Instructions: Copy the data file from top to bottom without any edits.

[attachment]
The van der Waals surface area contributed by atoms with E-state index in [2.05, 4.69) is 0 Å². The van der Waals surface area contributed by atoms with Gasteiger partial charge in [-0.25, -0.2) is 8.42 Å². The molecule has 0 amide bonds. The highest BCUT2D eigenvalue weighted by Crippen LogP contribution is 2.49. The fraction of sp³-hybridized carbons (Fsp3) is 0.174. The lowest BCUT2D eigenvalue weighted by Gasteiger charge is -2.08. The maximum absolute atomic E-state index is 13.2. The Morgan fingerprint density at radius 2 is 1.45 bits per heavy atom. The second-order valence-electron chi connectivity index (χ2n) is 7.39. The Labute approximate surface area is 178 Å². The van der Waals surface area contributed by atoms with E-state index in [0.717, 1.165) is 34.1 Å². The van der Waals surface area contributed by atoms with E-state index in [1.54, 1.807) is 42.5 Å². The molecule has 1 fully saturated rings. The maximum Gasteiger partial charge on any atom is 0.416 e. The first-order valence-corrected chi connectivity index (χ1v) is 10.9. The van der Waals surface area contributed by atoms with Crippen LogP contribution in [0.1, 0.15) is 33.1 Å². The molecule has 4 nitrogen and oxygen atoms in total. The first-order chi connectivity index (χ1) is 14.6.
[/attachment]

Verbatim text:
The van der Waals surface area contributed by atoms with E-state index in [2.05, 4.69) is 0 Å². The van der Waals surface area contributed by atoms with Gasteiger partial charge in [-0.25, -0.2) is 8.42 Å². The molecule has 0 amide bonds. The highest BCUT2D eigenvalue weighted by Crippen LogP contribution is 2.49. The fraction of sp³-hybridized carbons (Fsp3) is 0.174. The lowest BCUT2D eigenvalue weighted by Gasteiger charge is -2.08. The maximum absolute atomic E-state index is 13.2. The Morgan fingerprint density at radius 2 is 1.45 bits per heavy atom. The second-order valence-electron chi connectivity index (χ2n) is 7.39. The Labute approximate surface area is 178 Å². The van der Waals surface area contributed by atoms with E-state index in [0.717, 1.165) is 34.1 Å². The van der Waals surface area contributed by atoms with E-state index in [1.54, 1.807) is 42.5 Å². The molecule has 1 fully saturated rings. The maximum Gasteiger partial charge on any atom is 0.416 e. The first-order valence-corrected chi connectivity index (χ1v) is 10.9. The van der Waals surface area contributed by atoms with Crippen LogP contribution in [0.1, 0.15) is 33.1 Å². The molecule has 4 nitrogen and oxygen atoms in total. The first-order chi connectivity index (χ1) is 14.6.